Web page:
November Safety Feature: Winter Wisdom

October 31, 2012

A Timely Reminder from the USRowing Safety Committee

When the weather turns cold, many rowers bid a sad goodbye to their oars, but a rugged few insist on staying on the water, no matter the date or the temperature. US Rowing always wants rowers to err on the side of caution, (and spend some time on the erg), but we know there will always be those who want to row as long as there is water.

Most rowing above the mid-Atlantic in the east and above Texas in the Midwest stops when fall racing season is over, but some clubs and rowers have developed procedures to allow “cold water” rowing. The policies of each club should be dictated by their situations. If you row on an open body of water with little hope of an imminent rescue or if you row on a small river that is lined with houses, your policies need to reflect those differences.

Are you a single sculler heading out solo or is your team rowing through the winter? Are you accompanied by a coach or out alone in your boat? Are you near other crews on the water? Is your route a busy thoroughfare with walkers, bicyclists and cars within earshot?

Cold water rowing is dangerous. No matter what level of blade expertise you have gained, accidents happen. Even a stable recreational shell can flip if you encounter sizable debris or wakes. We know, it can’t happen to you. It can.

Below are survival times for persons immersed in cold water. These times are for people in the water, but remember that even if you get out of the water, how long will you be in wet clothing on top of your boat or on shore? Uncontrollable shivering, disorientation and impaired judgment start to occur before exhaustion or unconsciousness.

Water Temp. Exhaustion or Unconsciousness

Under 32°  Under 15 minutes
32.4 – 40°   15 – 30 minutes
40 – 50°      30 – 60 minutes
50 – 60°      1-2 hours

Here are some of our recommendations and examples of cold water safety rules from clubs:

  • Row with a safety launch. Not only might you get coaching, they can throw you a life jacket, pull you out of the water, get you back to the boathouse fast and even take care of your boat.
  • We know the law says if you row on a body of water that is deemed “navigable” by the United States Coast Guard, you do not have to have a life jacket in your boat with you, but what about common sense? If you row during the winter months, take an inflatable life jacket and stuff it behind the footboard. (Or better yet, keep it ON). If you go out with a safety launch make sure the launch has enough life jackets for everyone under their supervision.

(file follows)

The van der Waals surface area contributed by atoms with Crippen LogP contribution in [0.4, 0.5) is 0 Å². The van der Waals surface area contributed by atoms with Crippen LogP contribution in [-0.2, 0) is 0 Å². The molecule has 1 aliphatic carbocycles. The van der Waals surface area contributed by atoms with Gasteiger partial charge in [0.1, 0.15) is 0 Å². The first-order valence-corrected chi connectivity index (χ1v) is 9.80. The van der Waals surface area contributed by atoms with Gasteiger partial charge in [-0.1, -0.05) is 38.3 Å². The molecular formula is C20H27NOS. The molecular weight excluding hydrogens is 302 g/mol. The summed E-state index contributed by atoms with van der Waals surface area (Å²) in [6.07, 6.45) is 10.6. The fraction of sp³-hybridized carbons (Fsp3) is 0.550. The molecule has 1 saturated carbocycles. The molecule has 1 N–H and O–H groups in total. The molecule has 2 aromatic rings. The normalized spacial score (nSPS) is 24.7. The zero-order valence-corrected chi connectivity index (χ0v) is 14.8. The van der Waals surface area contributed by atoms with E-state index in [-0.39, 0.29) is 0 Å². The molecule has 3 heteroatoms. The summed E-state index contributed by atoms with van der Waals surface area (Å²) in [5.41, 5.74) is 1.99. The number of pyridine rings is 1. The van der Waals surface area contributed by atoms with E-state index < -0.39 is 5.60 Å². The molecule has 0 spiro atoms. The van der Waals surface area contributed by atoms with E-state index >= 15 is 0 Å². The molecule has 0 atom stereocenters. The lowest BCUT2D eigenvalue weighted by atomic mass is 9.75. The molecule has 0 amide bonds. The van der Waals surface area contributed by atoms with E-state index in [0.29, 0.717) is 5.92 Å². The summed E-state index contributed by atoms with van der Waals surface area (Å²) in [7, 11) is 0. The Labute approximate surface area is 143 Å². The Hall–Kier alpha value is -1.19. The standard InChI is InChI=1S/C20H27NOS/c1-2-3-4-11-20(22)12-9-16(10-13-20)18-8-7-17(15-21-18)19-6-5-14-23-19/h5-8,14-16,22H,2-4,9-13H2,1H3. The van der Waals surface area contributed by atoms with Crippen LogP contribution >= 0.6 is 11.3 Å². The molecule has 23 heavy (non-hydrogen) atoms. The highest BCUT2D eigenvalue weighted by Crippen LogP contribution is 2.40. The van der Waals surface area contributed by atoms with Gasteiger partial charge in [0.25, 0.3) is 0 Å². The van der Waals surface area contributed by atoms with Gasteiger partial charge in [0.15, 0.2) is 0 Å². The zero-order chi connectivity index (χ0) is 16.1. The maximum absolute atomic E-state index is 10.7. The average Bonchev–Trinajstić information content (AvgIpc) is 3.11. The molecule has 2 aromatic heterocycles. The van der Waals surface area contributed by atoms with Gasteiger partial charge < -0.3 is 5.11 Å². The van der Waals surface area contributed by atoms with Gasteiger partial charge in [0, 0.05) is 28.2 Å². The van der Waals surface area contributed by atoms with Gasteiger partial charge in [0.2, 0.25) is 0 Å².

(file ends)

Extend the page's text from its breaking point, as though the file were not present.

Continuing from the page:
• If you row without a safety launch, then row with a buddy or someone who can help you get back into your boat, who can give you a dry shirt and, especially, to help you if you become disoriented due to the onset of hypothermia.
  • Carry a cell phone in a waterproof container. Even a Ziploc bag can help. Call for help before you become so cold that you won’t be able to work the phone. If you are going to call for help, you have to know where you are – which means knowing some specific locations on shore to help the rescuers to find you. Telling 911 that “you are at the 1,500-meter mark” is not helpful, but knowing a street name or number, a building or major landmark is.
  • If your cell phone is not operable on the water, carry a sound-making device. Whistles, horns, something loud enough so that somebody on shore will see you in the water. A whistle in the middle of a large river is NOT enough.
  • The logbook is good, but ONLY if there is someone checking it. If you are the last/only person on the water, it may be hours or even days before someone checks the logbook. Don’t rely on it unless you know that someone will come looking for you if you don’t sign back in.
  • If you row on a river or a body of water that has a large fluctuation of speed, know what the speed is. Some clubs have a flow meter link on their sites and you can check to see how fast and how high the water flow is. Usually with high levels of water, comes a high level of debris.
  • In winter, too, much of our water time is in the dark. Use your boat lights. If you collide with another boat and flip, you will be in cold water.

Below are a few policies that are currently used by clubs to determine when (or if) to allow boats on the water:

  • At many clubs, when cold weather rules go into effect, the boathouse shuts down. This usually occurs when the fall season is over and there are not safety launches out any more.
  • When water and air temperature combine to 90 degrees Fahrenheit. For example, if the water is 50 degrees and the air is 40 degrees, then the cold weather rules go into effect.
  • Water temperature of 50 degrees Fahrenheit. If the water gets below 50degrees, then the survival time is probably not long enough for a rescue and precautions must be take.
  • A common restriction is the “four oars” rule. This keeps singles and pairs off the water. The theory being that with four or more oars on the water, the likelihood of flipping is greatly reduced.
  • A more aggressive rule, when the water temperature is 50 degrees the “four oars” rule goes into effect AND rowers must have one of the following: a safety launch following with all the safety supplies; must wear an inflatable life jacket; must wear a neoprene suit. Not only do the rowers have to have four oars, they also need other gear to help them survive a cold plunge.

Cold weather rowing brings a set of risks. You and your club need to take precautions to protect yourself and the boathouse. Flipping a boat, hitting a log or getting into some other accident is bad enough, don’t make it more dangerous by not following a few simple rules that make sense for your safety, your body of water and the club.

If you must row all winter, use sound judgment before you launch. If it is windy, icy, with swift current, debris-filled waters, DO NOT GO OUT.